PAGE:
A building with over 500 rooms has collapsed in the Ketu area of Lagos State.
According to findings by PUNCH Metro, at least two persons are currently battling for their lives at a private hospital after the school-turned-residential building partially collapsed on Saturday.
The building housing hundreds of residents located at Agboye Estate on Oduntan Street, Ketu, first caved in on Saturday afternoon following hours of rainfall that greeted most parts of Lagos.
On Sunday afternoon, as residents were still trying to salvage their belongings, the building crumbled again, destroying another structure inside the compound before collapsing completely.
The development sent panic across the area, forcing hundreds of families and individuals residing in the building to vacate the premises.
During a visit to the affected building on Sunday, dozens of residents were seen moving their belongings in different directions as officials of the Lagos State Emergency Management Agency cordoned off the premises.
The affected compound housing several defective buildings has been marked for demolition by officials of the Lagos State Government.
In December 2014, Saturday PUNCH, after weeks of investigation, published a report on the collapsed building titled ‘500-room house in Lagos where tenants live as prisoners.’
The report chronicled the horrible living conditions of tenants of Agboye Estate, who contended with snakes, scorpions, and other dangerous animals because of stagnant sewage water at the back of the building.
In most of the blocks constructed only inches away from each other, at least 12 rooms shared a single toilet and bathroom.
On average, two persons occupy each room, bringing the number of users of a single toilet to 24.
Following the report by Saturday PUNCH at the time, the Lagos State Government partially sealed the building but lifted the sanction a few days later.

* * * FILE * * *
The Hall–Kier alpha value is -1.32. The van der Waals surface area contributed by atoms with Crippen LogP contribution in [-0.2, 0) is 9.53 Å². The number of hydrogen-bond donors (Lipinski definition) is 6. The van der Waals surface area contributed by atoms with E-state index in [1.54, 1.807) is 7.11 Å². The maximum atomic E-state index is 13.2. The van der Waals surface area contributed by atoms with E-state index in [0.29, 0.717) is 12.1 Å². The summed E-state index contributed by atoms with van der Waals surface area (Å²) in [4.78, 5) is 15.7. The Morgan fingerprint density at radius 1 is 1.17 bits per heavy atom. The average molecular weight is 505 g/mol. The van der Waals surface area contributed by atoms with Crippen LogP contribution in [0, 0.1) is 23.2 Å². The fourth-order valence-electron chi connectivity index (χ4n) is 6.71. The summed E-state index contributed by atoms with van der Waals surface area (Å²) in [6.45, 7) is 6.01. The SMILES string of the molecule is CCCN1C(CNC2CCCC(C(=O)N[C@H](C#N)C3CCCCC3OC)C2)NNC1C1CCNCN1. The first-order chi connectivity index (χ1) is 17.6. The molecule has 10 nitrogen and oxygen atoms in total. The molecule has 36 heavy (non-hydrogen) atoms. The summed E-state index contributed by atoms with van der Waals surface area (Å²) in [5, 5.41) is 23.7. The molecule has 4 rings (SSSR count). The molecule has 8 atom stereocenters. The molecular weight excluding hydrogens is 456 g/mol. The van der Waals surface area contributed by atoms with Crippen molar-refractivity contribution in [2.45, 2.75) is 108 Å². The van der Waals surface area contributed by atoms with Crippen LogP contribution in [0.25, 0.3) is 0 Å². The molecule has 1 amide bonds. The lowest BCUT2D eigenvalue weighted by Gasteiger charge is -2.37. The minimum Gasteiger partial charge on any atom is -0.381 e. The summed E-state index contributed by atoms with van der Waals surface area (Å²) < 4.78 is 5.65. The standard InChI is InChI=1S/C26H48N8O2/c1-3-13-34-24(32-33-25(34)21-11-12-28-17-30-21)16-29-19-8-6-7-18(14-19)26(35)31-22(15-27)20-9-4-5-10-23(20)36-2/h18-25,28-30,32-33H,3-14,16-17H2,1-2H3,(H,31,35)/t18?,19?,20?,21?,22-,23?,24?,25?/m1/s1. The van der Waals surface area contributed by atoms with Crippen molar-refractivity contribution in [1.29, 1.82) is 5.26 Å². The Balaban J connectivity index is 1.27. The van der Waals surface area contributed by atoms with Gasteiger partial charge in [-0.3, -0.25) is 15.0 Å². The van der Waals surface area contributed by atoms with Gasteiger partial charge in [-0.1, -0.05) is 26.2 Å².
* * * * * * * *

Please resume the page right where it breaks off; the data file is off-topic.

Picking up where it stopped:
After Sunday’s tragedy, the landlord of Agboye Estate reportedly went into hiding.
Efforts to reach the Director General of the Lagos State Emergency Management Agency, Dr Femi Oke-Osanyintolu, were unsuccessful as calls to his phones were not answered and he had yet to reply to a text message sent to him as of press time.
The Deputy Director, Public Affairs, Lagos State Ministry of Physical Planning and Urban Development, Mukaila Sanusi, when contacted by our correspondent, said he would call back.
But he had yet to call back as of the time of filing this report and calls to his line afterwards were unanswered.
In a WhatsApp conversation with the Head, Public Affairs, Lagos State Building Control Agency, Adetayo Asagba, she noted that she was going to send a press release to this effect; however, as of the time of filing in this report, she had yet to send it in.
Nigeria witnessed a total of 553 building collapses between 1974 and ending on April 13, 2023, according to the latest report by the Building Collapse Prevention Guild.
The report indicated that Lagos State had recorded a high number of collapses with over 326 buildings caving in the last 49 years.
It showed that 326 collapsed buildings in Lagos represented 59.05 per cent of a total of 553 recorded cases in the country during this period.
The report stated, “Lagos State accounts for 59.05 per cent of the recorded incidents in Nigeria. Taraba, Bayelsa, Gombe, and Yobe states had their first recorded collapse in 2022, and Zamfara had only one recorded building collapse, which happened in 2018. Also, 1971, 1975, and 1981 were years that had no recorded collapses.”